A digital multimeter is a device that checks voltage between two poles. Usually, a multimeter has a black and red probe for neutral or line, respectively. As it is a multimeter, you have to set it to “Voltmeter” mode first and then take your reading.
You can follow these simple steps.
- Take the probes of the multimeter.
- Insert the red probe into the outlet opening, which has a live 120V connection. Insert the black one into 0V neutral conductor connection. If the readings appear on the screen indicating full voltage, the system is excellent.
- Now, insert the red probe into the outlet opening, which has a live 120V connection. Insert the black one into the 0V ground connection. If the readings appear on the screen indicating full voltage again, there is no problem.
- Similarly, insert the red probe into the outlet opening, which has a 0V ground connection. Insert the black one into 0V neutral terminal. If no reading appears on the screen, it is appropriately connected. Otherwise, it would help if you revised the wiring.
Polarity Test for Important Systems
Now that you know the techniques for testing the polarity in the sockets all over your home. Yet, it might not be applicable in more advanced circuitries. You have to perform different methods that are specific to a device. You will look into some practical procedures as below.
Polarity Test of Speaker
You cannot notice one speaker, but if a pair has inverted polarity, it can cause significant changes in the upcoming sound, even silence. Hence, you need to check each wiring so that you don’t overlook the wrong one. You can inspect it by.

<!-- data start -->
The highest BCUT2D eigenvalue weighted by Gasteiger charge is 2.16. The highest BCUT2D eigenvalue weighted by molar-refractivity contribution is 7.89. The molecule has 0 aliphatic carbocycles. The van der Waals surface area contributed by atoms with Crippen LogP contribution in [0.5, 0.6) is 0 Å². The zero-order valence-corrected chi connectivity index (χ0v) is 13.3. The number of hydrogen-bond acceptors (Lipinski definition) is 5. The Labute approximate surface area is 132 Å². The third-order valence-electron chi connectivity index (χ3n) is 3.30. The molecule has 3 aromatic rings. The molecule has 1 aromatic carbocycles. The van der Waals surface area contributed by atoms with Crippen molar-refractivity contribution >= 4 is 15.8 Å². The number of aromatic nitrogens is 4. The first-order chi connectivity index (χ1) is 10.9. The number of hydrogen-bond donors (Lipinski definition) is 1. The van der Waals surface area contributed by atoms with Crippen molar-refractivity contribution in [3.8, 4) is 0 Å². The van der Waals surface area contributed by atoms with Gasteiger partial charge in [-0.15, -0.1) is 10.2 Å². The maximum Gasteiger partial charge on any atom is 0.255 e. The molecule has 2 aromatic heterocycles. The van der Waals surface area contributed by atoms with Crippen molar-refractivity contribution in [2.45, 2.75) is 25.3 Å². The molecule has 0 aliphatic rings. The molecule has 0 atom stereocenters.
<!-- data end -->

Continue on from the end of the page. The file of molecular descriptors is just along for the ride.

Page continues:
- Watching out for speaker wire labels: If there is a + or – symbol on the terminals, connect the wires using them. Link the + or red terminal of amplifier to + terminal of the speaker and Black or – terminal of amplifier to – of the speaker.
- Using a Speaker Tester: This relatively inexpensive investment can be your lifetime aid if you love using the speaker. A digital meter type of device lets you determine the poles just like you measure the voltage, without any attached amplifier.
- Using Smartphone App: There are many apps available on the apple store or play store that you can use for a quick check-up on polarity. You need to connect your phone with a speaker. The app will send the sound signals to the speaker, catch them and then measure the polarity change, if any.
- Using a 9V Battery: You can also connect the speaker directly to a 9V DC supply. If the speaker moves inwards, you have opposite terminals connected. Else speaker is okay.
Polarity Test of Transformer
There are two types of polarities in the secondary winding and primary winding.
Additive polarity, where you have to add the values of both primary voltage (Va) and secondary voltage (Vb), add them, and you get the total voltage (Vc) between them.
Vc = Va + Vb
Subtractive polarity, where you have to subtract the values of both primary voltage (Va) and secondary voltage (Vb), add them, and you get the voltage (Vc) between them.
Vc = Va – Vb